In a "60 Minutes" profile of NFL commissioner Roger Goodell, correspondent Steve Kroft said that Goodell's father, Sen. Charles Goodell (R-NY), was on the Nixon White House enemies list. Not true. The list is here; a longer list of political opponents is here. Neither contains Goodell's name.
Nor, however, was he on the White House secret Valentine list. Gov. Nelson Rockefeller appointed Goodell, a congressman, to finish Sen. Robert Kennedy's term after his 1968 assassination. Because of his opposition to the Vietnam war, in the 1970 midterms Goodell lost the support of the state's powerful Conservative Party, which nominated James Buckley, who won -- and later made history by calling for Nixon's resignation during Watergate.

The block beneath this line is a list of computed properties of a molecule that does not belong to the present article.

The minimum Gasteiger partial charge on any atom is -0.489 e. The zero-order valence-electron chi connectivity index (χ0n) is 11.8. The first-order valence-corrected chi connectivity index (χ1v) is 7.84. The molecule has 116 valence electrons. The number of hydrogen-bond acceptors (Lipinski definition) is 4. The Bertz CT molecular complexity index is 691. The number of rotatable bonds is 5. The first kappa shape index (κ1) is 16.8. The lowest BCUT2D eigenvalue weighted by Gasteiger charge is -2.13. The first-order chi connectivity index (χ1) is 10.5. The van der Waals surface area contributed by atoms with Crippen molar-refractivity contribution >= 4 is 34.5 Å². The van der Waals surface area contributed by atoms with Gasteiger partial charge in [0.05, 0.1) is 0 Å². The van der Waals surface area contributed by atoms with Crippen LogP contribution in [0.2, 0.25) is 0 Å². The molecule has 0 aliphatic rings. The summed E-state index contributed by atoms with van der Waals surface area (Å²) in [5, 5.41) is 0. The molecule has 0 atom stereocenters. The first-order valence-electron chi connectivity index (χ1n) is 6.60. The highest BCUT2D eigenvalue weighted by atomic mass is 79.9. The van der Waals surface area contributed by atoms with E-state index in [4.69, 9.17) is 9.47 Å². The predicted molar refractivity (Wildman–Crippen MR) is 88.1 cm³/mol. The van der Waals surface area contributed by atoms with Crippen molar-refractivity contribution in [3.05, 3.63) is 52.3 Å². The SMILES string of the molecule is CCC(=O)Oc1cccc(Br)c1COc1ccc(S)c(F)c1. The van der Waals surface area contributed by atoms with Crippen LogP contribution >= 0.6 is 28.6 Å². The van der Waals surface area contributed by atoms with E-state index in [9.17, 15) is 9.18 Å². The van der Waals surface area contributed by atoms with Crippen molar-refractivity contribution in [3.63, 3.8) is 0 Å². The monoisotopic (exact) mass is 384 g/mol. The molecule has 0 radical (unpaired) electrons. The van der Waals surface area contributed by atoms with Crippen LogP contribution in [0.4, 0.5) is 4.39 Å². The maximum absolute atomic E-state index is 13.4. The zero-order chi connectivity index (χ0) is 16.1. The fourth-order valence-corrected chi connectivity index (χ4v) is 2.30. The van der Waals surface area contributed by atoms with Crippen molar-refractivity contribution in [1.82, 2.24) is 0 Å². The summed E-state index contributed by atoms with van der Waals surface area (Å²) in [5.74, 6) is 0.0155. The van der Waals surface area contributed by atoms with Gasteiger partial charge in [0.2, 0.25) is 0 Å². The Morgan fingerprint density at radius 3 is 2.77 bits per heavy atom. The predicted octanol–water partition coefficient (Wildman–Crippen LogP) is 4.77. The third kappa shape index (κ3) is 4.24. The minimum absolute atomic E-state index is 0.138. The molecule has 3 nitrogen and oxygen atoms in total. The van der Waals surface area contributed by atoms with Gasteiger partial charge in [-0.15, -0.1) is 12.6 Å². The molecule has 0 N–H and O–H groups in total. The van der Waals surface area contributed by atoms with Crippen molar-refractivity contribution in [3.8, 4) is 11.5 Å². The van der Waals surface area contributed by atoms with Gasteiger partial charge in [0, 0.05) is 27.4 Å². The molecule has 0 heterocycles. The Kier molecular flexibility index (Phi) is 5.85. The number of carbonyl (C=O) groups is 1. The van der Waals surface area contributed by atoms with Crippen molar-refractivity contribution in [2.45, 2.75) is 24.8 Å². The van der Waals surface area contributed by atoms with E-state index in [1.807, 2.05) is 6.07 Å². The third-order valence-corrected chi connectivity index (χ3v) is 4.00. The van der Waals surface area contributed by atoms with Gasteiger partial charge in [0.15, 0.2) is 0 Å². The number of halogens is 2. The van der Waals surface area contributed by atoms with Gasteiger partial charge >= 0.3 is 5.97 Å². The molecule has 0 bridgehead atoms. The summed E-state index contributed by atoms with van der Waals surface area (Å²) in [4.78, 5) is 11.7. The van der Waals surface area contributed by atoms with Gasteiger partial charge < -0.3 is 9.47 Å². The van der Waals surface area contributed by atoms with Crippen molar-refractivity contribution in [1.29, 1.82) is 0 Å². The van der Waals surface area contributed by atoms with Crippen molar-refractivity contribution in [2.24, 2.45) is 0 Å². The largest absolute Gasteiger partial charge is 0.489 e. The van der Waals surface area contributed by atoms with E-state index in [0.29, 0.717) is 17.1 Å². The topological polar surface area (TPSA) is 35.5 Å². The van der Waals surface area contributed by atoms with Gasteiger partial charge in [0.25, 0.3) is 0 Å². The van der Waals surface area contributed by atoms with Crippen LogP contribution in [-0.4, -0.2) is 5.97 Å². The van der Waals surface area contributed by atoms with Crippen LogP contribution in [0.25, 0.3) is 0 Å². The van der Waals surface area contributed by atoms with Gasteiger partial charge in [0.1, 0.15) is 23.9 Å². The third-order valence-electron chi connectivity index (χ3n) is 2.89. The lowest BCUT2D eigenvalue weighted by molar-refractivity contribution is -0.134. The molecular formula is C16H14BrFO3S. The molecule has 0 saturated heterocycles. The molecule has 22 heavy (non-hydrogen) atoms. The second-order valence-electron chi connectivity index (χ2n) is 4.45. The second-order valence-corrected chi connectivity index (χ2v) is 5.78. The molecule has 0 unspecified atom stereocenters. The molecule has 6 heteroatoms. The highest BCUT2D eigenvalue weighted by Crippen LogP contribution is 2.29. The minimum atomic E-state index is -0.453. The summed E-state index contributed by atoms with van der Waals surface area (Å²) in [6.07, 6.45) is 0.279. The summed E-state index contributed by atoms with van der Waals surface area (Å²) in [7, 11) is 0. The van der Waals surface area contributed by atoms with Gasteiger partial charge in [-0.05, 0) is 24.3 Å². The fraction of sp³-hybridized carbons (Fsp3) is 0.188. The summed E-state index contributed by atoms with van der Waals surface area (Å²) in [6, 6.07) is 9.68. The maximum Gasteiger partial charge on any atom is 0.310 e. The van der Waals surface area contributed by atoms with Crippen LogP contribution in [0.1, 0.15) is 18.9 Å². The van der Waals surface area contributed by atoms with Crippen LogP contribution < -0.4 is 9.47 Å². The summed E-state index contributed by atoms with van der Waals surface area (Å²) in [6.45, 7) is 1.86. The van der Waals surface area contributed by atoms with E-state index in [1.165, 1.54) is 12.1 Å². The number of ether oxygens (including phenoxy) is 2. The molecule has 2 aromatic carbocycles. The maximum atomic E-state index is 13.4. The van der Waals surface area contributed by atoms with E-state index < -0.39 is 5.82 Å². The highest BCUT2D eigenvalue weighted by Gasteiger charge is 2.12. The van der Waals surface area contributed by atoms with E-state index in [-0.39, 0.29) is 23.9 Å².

Goodell may have concluded that he was on somebody's list after Vice President Spiro Agnew called him "the Christine Jorgensen of the Republican Party" for waxing from a conservative congressman to a liberal, anti-war senator (and therefore, presumably, less of a man, according to the mentality of Agnew, the proto-Newt Gingrich of the Republican Party). Jorgensen, who'd had gender reassignment surgery, asked Agnew for an apology; he refused.
So Goodell wasn't an official enemy. Nixon just wanted him out of the Senate. I can well understand why his family might consider this a distinction without a difference. But we fight for every yard in a cloud of dust at The Episconixonian.
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